From: Philippe Verdy (firstname.lastname@example.org)
Date: Thu May 03 2007 - 10:30:57 CST
> * What about the possibility of a "hybrid" keyboard in which only some
> are dynamic OLEDs or LCDs? For instance the numeric keypad on the right
> could be used this way. As costs decline, this might be an alternative
> (though it would require keyboard layout creators that take this into
Where will you place the numeric keypad on a laptop?
Remember that now, there are much more laptop computers sold than desktops.
And this is even more important within developing countries (desktops are
most often used only in telecenters and cybercafés, plus some offices), but
the general population needs laptops that can be handled easily, they don't
have a desk room at home, or no electricity plug: they charge the laptop at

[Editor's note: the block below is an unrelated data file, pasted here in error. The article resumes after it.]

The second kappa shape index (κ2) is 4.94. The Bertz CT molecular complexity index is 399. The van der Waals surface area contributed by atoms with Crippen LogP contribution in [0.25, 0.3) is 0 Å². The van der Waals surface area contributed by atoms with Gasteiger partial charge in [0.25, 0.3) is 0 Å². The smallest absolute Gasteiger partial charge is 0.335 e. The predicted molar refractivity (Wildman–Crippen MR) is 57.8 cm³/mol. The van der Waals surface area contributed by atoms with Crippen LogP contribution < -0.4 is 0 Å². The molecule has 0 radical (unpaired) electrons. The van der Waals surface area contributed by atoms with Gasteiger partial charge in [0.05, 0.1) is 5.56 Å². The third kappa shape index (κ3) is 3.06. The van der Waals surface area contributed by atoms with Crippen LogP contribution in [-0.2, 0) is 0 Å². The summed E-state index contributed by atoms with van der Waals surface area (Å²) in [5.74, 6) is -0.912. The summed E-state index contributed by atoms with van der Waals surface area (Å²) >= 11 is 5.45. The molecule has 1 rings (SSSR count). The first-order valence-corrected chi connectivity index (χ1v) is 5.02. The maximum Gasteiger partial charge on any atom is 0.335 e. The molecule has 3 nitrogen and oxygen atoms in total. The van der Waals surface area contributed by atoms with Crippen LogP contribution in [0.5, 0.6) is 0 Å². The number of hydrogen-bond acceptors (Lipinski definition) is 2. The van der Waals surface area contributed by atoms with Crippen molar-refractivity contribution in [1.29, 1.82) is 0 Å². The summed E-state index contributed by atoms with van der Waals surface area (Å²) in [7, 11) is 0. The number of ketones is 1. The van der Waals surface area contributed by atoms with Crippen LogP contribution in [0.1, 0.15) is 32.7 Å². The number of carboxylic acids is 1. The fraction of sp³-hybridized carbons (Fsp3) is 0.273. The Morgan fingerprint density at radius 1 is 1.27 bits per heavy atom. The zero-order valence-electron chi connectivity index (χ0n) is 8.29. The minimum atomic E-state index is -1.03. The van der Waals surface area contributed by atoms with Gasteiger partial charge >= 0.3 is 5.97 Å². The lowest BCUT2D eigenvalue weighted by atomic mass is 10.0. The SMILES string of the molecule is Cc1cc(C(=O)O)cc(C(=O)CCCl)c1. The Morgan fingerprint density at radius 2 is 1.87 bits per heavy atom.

school or in common areas, but can't leave a desktop there.
I think that such limited set of OLED/LCD keys will better fit in a single
row (for example the first row with digits, or the functions keys F1..F12 if
they could be programmable for text input.)
But will this be usable in countries that have multiple scripts for the same
language, or for a minority/national language and a official language?
Probably no, unless the non-official languages are adapted to the same
script as the official language (this is quite easy between Latin, Cyrillic
and Greek scripts, but there are too many issues with Arabic or Hebrew
scripts, and it is even difficult for Han where such transcription creates
lots of linguistic ambiguities).
Anyway, such limited dynamic keyboard will not be convenient for Han users,
they will want a full keyboard to replace or enhance their on-screen IME)
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